Aims While the epidemiology of amputations in patients with burns has been investigated previously, the effect of an amputation on burn size and its impact on fluid management have not been considered in the literature. Fluid resuscitation volumes are based on the percentage of the total body surface area (%TBSA) burned calculated during the primary survey. There is currently no consensus as to whether the fluid volumes should be recalculated after an amputation to compensate for the new body surface area. The aim of this study was to model the impact of an amputation on burn size and predicted fluid requirement.
Methods A retrospective search was performed of the database at the Queen Elizabeth Hospital Birmingham Regional Burns Centre to identify all patients who had required an early amputation as a result of their burn injury. The search identified 10 patients over a 3-year period. Burn injuries were then mapped using 3D modelling software. BurnCase3D is a computer program that allows accurate plotting of burn injuries on a digital mannequin adjusted for height and weight. Theoretical fluid requirements were then calculated using the Parkland formula for the first 24 h, and Herndon formula for the second 24 h, taking into consideration the effects of the amputation on residual burn size.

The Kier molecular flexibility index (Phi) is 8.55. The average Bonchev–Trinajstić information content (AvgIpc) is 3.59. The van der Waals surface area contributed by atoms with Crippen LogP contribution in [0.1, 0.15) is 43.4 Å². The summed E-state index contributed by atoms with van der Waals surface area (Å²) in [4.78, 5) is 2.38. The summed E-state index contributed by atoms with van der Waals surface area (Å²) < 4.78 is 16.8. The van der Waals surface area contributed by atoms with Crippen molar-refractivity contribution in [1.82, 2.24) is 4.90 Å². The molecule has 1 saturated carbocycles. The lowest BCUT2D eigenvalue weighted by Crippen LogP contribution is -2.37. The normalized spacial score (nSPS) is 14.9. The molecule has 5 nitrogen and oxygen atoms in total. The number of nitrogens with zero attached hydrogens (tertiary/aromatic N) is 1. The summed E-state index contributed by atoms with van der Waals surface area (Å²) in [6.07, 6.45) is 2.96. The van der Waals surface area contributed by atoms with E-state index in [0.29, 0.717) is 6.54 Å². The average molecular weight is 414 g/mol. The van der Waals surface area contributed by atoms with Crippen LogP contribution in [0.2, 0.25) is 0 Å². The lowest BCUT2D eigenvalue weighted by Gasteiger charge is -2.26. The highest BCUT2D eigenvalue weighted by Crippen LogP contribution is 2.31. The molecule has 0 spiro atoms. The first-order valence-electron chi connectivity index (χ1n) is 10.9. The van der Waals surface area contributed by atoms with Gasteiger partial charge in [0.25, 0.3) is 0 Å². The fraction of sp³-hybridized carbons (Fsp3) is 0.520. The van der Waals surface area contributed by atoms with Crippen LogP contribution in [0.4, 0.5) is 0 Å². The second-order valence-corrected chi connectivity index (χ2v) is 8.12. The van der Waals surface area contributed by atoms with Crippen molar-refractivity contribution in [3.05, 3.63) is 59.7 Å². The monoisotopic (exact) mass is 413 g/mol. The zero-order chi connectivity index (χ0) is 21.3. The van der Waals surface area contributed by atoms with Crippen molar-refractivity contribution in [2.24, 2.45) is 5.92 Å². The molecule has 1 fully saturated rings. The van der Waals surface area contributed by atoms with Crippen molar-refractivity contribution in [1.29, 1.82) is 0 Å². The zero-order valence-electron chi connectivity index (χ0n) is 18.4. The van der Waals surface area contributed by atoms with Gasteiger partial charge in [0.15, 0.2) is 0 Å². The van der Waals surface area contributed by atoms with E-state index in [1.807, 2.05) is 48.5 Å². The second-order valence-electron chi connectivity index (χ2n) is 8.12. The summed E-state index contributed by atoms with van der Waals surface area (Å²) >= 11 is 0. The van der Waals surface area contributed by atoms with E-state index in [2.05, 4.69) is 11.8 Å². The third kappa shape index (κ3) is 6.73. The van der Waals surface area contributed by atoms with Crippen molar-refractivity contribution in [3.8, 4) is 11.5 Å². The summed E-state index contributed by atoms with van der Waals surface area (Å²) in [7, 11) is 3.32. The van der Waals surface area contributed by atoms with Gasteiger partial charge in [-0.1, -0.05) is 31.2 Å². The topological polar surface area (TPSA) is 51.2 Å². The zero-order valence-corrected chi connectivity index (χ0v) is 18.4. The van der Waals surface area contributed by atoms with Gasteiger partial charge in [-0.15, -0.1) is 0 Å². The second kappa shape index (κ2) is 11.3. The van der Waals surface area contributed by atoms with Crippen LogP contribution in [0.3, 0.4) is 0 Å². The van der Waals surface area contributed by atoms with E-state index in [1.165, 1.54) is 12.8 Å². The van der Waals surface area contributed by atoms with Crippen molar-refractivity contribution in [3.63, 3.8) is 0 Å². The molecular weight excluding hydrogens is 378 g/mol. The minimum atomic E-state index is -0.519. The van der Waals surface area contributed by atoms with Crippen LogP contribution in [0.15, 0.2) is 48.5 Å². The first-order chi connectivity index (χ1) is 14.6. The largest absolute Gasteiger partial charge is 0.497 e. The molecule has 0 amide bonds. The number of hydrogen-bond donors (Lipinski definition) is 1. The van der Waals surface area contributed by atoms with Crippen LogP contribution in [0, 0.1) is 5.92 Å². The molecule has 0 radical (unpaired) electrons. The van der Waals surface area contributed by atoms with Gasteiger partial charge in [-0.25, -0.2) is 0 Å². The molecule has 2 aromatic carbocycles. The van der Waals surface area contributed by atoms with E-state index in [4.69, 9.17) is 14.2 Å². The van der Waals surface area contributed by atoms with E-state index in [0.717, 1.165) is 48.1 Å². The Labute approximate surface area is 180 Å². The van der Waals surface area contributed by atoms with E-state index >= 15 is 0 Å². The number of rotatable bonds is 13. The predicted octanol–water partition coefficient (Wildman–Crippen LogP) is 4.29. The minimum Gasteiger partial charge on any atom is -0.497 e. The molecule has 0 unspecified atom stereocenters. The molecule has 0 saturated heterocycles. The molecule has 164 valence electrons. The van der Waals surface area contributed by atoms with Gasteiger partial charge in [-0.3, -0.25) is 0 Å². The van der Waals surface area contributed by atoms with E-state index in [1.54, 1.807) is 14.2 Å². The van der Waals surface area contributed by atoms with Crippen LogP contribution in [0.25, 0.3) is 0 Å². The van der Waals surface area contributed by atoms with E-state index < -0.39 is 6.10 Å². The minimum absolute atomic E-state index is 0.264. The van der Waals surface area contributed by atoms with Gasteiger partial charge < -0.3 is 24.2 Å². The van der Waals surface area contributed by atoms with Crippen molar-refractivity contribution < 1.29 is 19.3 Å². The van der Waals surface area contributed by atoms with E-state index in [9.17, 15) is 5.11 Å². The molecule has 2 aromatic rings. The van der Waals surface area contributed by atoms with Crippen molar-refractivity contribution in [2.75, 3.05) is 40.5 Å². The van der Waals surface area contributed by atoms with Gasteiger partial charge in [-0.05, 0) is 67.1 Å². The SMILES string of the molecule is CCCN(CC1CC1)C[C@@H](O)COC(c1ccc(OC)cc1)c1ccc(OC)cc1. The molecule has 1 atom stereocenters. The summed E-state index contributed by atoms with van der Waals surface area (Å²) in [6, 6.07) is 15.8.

Results and conclusions This study demonstrated that amputation can have an unpredictable effect on burn size that results in a significant deviation from predicted fluid resuscitation volumes. This discrepancy in fluid estimation may cause iatrogenic complications due to over-resuscitation in burn-injured casualties. Combining a more accurate estimation of postamputation burn size with goal-directed fluid therapy during the resuscitation phase should enable burn care teams to optimise patient outcomes.
- PLASTIC & RECONSTRUCTIVE SURGERY
- WOUND MANAGEMENT
- Received March 9, 2015.
- Revision received February 29, 2016.
- Accepted March 3, 2016.
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